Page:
Tuesday, July 1, 2008

The Great Arab Conquests

Review: The Great Arab Conquests: How the Spread of Islam Changed the World We Live In, by Hugh Kennedy, 376 pages, Da Capo Press.

"The success of the Muslim conquest was the result of the unstable and impoverished nature of the whole post-Roman world into which they came, the hardiness and self-reliance of the Bedouin warriors, and the inspiration and open quality of the new religion of Islam."

This, the last paragraph of the The Great Arab Conquests, succinctly summarizes 376 pages of detailed text outlining how a context, vehicle and organizing idea came together to change the world. The last phrase regarding Islam may be surprising for non-Muslims today, saturated as they are by the debates over the radicalism of that faith in our era.

Nevertheless, this book makes a very good case that it was indeed universalism and tolerance that the Muslim warriors carried with them on the backs of camels and horses out of Arabia, north into Syria, east through Iran to Central Asia, and all the way west to the Atlantic. The Great Arab Conquests is the tale of that sudden and vast expansion anchored in the fascinating characters who carried it out: Khalid bin al-Walid and his march with 500 troops across the Syrian desert to conquer the Levant; Amr bin al-As, the "Odysseus of Islamic times" and the conqueror of Egypt; and Musa bin Abd Allah bin Khazim, the man who crossed the Oxus and whose fate is fitting of a Shakespearean tragedy.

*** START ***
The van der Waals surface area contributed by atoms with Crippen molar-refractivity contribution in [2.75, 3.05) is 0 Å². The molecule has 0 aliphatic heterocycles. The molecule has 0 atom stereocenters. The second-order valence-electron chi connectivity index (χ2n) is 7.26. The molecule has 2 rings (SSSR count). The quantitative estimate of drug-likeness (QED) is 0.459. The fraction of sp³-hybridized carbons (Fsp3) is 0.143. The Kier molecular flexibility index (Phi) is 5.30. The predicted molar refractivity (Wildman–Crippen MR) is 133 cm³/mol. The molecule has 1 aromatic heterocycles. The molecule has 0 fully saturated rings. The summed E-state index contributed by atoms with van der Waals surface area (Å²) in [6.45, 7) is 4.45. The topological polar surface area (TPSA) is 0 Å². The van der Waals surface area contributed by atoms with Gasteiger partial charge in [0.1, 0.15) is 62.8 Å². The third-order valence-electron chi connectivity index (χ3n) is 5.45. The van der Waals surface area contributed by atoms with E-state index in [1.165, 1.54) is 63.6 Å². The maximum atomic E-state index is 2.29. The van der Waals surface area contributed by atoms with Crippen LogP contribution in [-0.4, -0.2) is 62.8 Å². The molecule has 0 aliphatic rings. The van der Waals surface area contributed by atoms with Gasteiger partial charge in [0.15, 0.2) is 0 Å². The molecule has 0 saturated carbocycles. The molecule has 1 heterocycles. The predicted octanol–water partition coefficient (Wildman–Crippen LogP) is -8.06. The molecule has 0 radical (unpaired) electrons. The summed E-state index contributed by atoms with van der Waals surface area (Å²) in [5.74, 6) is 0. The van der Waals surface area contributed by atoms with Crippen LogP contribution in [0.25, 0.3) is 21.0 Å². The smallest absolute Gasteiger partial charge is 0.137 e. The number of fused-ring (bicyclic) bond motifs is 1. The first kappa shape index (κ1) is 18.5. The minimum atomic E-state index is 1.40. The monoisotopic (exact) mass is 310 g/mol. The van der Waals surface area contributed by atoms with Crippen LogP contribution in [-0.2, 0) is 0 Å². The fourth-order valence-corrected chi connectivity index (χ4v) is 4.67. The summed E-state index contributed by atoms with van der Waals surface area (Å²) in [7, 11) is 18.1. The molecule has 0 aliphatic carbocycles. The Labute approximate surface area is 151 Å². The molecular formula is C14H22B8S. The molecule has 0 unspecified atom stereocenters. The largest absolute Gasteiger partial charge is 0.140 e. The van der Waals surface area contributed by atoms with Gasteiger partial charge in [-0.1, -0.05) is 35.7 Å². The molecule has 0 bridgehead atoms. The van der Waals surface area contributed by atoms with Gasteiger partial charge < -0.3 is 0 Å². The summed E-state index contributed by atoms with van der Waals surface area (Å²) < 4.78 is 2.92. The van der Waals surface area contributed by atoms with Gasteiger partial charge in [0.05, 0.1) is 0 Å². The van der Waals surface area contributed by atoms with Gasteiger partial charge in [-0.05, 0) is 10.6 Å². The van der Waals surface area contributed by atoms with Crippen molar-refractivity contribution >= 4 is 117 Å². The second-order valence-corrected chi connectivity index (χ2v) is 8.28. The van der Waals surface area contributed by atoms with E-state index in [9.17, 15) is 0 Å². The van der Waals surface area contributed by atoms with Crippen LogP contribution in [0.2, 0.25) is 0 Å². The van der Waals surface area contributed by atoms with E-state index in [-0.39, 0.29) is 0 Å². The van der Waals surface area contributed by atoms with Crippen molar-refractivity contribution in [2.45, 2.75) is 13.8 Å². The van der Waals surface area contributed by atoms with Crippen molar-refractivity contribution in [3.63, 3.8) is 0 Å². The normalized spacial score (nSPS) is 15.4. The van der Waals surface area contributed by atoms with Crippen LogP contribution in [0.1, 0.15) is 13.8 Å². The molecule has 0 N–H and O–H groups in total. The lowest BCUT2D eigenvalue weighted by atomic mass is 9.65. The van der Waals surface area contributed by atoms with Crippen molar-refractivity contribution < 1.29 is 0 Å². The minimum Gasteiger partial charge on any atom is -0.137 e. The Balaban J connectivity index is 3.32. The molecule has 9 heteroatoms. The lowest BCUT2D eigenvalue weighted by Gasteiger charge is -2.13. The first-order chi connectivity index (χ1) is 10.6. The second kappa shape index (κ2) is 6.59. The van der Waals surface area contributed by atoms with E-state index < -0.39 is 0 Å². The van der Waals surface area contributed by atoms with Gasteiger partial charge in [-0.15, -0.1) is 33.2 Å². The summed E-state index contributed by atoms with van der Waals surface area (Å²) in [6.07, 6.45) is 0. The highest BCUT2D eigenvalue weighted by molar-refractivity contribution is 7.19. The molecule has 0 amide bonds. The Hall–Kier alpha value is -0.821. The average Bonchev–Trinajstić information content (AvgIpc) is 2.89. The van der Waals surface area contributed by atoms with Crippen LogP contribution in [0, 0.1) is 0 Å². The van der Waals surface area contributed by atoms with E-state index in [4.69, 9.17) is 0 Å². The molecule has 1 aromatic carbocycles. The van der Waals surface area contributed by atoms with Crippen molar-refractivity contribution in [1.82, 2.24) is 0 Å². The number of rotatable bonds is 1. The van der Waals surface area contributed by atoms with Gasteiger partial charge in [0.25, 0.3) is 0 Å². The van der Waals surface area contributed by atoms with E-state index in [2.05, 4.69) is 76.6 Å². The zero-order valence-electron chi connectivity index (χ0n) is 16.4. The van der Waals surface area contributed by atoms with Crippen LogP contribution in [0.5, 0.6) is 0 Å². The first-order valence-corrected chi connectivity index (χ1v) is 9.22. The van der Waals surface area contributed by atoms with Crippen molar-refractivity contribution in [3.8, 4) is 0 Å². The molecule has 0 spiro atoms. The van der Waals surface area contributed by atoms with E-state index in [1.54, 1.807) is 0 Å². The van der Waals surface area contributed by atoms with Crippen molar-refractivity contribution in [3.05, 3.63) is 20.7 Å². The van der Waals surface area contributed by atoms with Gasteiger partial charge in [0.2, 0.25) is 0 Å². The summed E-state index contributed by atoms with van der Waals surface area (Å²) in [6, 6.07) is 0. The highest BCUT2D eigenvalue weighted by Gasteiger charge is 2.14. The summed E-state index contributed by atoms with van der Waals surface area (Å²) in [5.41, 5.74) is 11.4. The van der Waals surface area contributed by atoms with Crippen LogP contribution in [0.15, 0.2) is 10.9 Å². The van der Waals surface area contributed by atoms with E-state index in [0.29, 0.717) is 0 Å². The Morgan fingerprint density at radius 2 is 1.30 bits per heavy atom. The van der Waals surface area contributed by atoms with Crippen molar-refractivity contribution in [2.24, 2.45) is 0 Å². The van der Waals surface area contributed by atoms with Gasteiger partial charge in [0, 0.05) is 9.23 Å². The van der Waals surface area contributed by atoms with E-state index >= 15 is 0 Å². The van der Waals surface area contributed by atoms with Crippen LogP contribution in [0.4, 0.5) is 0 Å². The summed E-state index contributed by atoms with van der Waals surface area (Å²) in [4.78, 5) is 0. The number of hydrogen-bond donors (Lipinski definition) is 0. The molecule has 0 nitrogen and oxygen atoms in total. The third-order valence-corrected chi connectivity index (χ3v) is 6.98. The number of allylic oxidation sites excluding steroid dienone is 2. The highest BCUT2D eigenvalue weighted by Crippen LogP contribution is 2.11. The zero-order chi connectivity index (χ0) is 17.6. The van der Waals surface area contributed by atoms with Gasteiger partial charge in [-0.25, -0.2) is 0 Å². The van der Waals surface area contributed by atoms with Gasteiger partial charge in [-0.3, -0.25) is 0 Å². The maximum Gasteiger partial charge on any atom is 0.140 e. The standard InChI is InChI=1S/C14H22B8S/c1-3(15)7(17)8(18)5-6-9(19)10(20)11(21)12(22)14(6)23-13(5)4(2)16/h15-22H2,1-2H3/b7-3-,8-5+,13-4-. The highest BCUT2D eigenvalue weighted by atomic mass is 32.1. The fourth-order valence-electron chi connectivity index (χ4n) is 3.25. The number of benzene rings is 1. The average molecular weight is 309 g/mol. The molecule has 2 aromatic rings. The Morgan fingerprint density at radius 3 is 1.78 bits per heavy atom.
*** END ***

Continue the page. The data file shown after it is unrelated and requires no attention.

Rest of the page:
These men and their armies had little problem routing the empires of Persia and Byzantium - a considerable feat owing to the hardiness of the Arab warrior who travelled light, often rejecting the luxury of a coat of mail that his enemy coveted (another secret of the Arabs' success were the relatively easy terms imposed on the conquered).

It is an irony of history however that the only trouble the rough and ready armies of Islam encountered were fellow nomads such as the Berbers - led by the mysterious Kahina, a purportedly Jewish queen - and the Turks. The latter would be a great foreshadowing of the future takeover of the Islamic empire by the horsemen of Central Asia.

Still, this book carries with it the spirit that the "early Muslims brought with them a great cultural self-confidence....they were the bearers of true religion and God's own language". It is that past confidence, that dream of success, that still haunts Arabs today, making them proud yet also often lost in a wondrous glory of yesteryear. It is also the reason Arabs find it so difficult to come to terms with some of today's harsh political realities.

Can inspiration and a more open quality to their culture and faith once again be terms of creation for Arabs, despite today's challenges?

All text in this post copyright John Zada and John Bell

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